When the Militant was a kid and his parents would take him on visits to family friends and relatives in unspecified suburban areas located well outside of Los Angeles city limits, the young Militant's initial reaction was of awe, wonder and envy.
Immaculate streets, the lack of graffiti, well-manicured lawns, lots of open space and - oh - all the houses look alike! Was his reaction back then, wondering why his folks had not decided to move to the greener pastures farther north, east and southeast of the city.
Now that the Militant has grown, and has developed his Militant sensibilities, he has since learned to embrace and celebrate the urban landscape. Despite the apparent aesthetic disparities, the city is full of life, diversity, activity and is central to everything. And best of all, Dodger Stadium is a mere 15 minutes away.
On Sunday, the Militant was invited to a house-warming party of an operative of his, who recently relocated his wife and two children from an apartment in the SGV's Duarte out a few miles farther to nearby Azusa.
But a funny thing happened when the Militant inputted the house's address into the MapQuest page:
"MapQuest found a similar location for "[Address Withheld], Azusa, CA". Please select or revise your search."
Hmm, that's weird. Might be an error. So he tried again on Google Maps:
"We were not able to locate the address..."
Uhhh..say what? The Militant knows that this particular operative isn't the practical joker type. So, plotting it on an online map, he used the directions from the 210's Azusa Ave. exit: Left on Azusa, check. Right on 9th St. Check. Left on...hey wait a minute...there's nothing there!
Sure enough, the Google satellite map feature showed a huge-ass expanse of land extending from Foothill Blvd to the actual foothills of the Sierra Madres. How odd...whatever could this have been?
The answer unfurled itself when the Militant took his 35-minute, traffic-free drive down the 210 to the land of "Everything from A to Z in the USA." Along the way, perched on a billboard alongside the dist-dry riverbed of the San Gabriel River, was a sign touting the availability of homes in a new housing development in Azusa called "Rosedale."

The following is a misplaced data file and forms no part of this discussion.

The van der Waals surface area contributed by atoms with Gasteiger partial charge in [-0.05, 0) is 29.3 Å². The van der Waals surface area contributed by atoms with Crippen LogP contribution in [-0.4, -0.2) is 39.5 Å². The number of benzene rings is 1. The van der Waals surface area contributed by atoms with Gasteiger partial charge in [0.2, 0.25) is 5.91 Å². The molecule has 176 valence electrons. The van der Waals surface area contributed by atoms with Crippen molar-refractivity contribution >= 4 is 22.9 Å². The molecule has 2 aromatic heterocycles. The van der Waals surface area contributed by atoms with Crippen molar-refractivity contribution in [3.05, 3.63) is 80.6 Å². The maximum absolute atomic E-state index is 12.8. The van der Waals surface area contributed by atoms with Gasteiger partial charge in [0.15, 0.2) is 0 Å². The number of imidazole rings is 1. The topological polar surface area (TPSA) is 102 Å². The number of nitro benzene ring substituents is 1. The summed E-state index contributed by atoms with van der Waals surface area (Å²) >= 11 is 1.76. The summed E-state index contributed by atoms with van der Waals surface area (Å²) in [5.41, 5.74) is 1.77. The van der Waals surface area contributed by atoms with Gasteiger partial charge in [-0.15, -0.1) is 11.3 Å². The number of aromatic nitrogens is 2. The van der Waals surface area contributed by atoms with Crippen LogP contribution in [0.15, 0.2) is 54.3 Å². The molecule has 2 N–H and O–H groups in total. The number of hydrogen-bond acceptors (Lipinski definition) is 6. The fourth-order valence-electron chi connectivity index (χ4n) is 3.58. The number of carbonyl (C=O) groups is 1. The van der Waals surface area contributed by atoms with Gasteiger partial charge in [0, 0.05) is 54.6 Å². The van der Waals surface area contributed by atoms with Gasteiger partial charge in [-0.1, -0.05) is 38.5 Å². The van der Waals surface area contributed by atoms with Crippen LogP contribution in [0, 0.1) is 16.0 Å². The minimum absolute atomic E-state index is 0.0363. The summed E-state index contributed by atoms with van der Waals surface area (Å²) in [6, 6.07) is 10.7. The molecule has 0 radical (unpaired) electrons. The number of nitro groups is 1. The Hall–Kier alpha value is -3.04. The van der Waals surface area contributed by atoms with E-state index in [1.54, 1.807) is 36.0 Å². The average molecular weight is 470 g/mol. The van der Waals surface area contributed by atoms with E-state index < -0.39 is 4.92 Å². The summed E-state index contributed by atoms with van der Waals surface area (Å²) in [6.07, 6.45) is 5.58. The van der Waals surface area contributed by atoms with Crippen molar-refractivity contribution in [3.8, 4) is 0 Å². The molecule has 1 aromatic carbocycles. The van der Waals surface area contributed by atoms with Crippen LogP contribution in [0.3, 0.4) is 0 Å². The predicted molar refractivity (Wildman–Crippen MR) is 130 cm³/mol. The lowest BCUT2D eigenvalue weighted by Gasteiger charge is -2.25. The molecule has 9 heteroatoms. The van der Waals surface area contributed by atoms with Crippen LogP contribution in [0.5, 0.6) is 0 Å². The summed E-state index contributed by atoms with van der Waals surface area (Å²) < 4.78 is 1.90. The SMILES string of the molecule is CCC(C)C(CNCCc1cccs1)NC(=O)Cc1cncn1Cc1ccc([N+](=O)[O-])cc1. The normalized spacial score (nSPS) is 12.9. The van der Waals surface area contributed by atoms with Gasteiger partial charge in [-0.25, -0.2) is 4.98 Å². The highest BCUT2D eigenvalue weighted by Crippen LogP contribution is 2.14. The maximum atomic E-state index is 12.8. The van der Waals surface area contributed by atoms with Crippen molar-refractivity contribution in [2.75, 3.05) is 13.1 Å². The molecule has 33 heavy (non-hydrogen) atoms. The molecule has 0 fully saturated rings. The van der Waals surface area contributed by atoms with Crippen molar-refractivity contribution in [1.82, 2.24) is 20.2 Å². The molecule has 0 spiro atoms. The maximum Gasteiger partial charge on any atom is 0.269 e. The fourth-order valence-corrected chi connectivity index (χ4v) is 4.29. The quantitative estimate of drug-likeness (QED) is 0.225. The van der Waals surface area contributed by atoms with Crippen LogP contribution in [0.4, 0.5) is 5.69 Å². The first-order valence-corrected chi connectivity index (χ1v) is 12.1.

When he finally used those directions given to him, it all made sense. After shooting up straight through the village-like setting of Azusa Avenue, and making a right on 9th Street, after half a mile, the 1950s-era residential neighborhoods suddenly shifted into dirt hills and dark-tan stucco structures. So this was it.
After arrival, the operative told the Militant that the still-under-construction planned community of Rosedale was built on 500-acres of land formerly owned by the Monrovia Nursery (still operating nearby in a much smaller parcel), which used the land since 1926 to cultivate its trademark brand of potted plants. Further Militant research discovered that not only was the development named after nursery founder Harry Rosedale, but in 2003 some of the nursery's popular camellia flowers were tested positive with a deadly plant pathogen which scientists feared would cause plant devastation on the scale of Dutch elm disease. As a precaution, hundreds of thousands of camellias were destroyed and the company relocated its main growing operations to central California.
In 2004, the city of Azusa found a unique development opportunity for up to 1,250 homes, a K-8 school, several parks, a commercial zone and - the clincher here - a future (M) Gold Line station for its as-yet-to-be-funded Foothill Extension.
Yes, friends - out here in the 'burbs of the SGV - a transit-oriented development. Granted, it's not at all like this one, nor will there be a major television network operating there, but it's a TOD. Of course, the railroad track that runs just yards from the development lies fallow, and no one knows when construction crews will actually lay new track and sting up electric wire for the supposed light rail line.
Other TODs are springing up down the line, which causes the Militant to think critically here: Are such developments marketed with the transit-oriented label to expedite their approval process? Especially when no line exists or has yet to even be guaranteed to exist? Most importantly, will its residents actually use the rail? Granted, the operatives home (which cost about $600,000), along with others that currently exist, are built on much smaller, row house-style foundations with a common bungalow court-like shared entryway and no front lawns. And the garages only hold two cars each. The community's map boasts enough parks and open space to make this Hollywood-vicinity Militant insanely jealous, but there doesn't seem to be any provision for small pockets of retail like mini-markets, video stores, cafes or the like.
But this seems to be the shape of things to come. Granted, it's not as wastefully sprawling as the carbon-copy subdivisions of Santa Clarita or The Far East, yet this is the 21st century, and what they have is still lacking even something that would benefit from their supposed "small-town-feel" they're supposedly going for.
But what the hey, the Militant's got the city. And he wouldn't wanna be anywhere else.